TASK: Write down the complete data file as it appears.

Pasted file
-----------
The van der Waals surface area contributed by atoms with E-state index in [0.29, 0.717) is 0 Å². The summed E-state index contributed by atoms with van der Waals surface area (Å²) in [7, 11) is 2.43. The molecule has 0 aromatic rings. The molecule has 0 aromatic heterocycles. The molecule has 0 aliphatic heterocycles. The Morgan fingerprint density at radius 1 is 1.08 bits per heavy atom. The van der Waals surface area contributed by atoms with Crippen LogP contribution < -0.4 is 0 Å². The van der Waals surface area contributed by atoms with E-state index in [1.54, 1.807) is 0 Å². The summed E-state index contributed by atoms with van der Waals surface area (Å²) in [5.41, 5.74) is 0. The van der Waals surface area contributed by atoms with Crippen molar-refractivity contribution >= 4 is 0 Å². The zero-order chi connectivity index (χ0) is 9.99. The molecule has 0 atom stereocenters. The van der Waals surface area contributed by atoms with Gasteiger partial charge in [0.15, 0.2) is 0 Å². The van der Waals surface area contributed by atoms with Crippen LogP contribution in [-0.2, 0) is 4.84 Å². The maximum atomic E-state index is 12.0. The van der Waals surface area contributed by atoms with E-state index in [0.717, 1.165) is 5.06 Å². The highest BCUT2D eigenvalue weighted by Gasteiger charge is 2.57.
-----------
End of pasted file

The van der Waals surface area contributed by atoms with E-state index in [0.29, 0.717) is 0 Å². The summed E-state index contributed by atoms with van der Waals surface area (Å²) in [7, 11) is 2.43. The molecule has 0 aromatic rings. The molecule has 0 aromatic heterocycles. The molecule has 0 aliphatic heterocycles. The Morgan fingerprint density at radius 1 is 1.08 bits per heavy atom. The van der Waals surface area contributed by atoms with Crippen LogP contribution < -0.4 is 0 Å². The van der Waals surface area contributed by atoms with E-state index in [1.54, 1.807) is 0 Å². The summed E-state index contributed by atoms with van der Waals surface area (Å²) in [5.41, 5.74) is 0. The van der Waals surface area contributed by atoms with Crippen molar-refractivity contribution >= 4 is 0 Å². The zero-order chi connectivity index (χ0) is 9.99. The molecule has 0 atom stereocenters. The van der Waals surface area contributed by atoms with Gasteiger partial charge in [0.15, 0.2) is 0 Å². The van der Waals surface area contributed by atoms with Crippen LogP contribution in [-0.2, 0) is 4.84 Å². The maximum atomic E-state index is 12.0. The van der Waals surface area contributed by atoms with E-state index in [0.717, 1.165) is 5.06 Å². The highest BCUT2D eigenvalue weighted by Gasteiger charge is 2.57.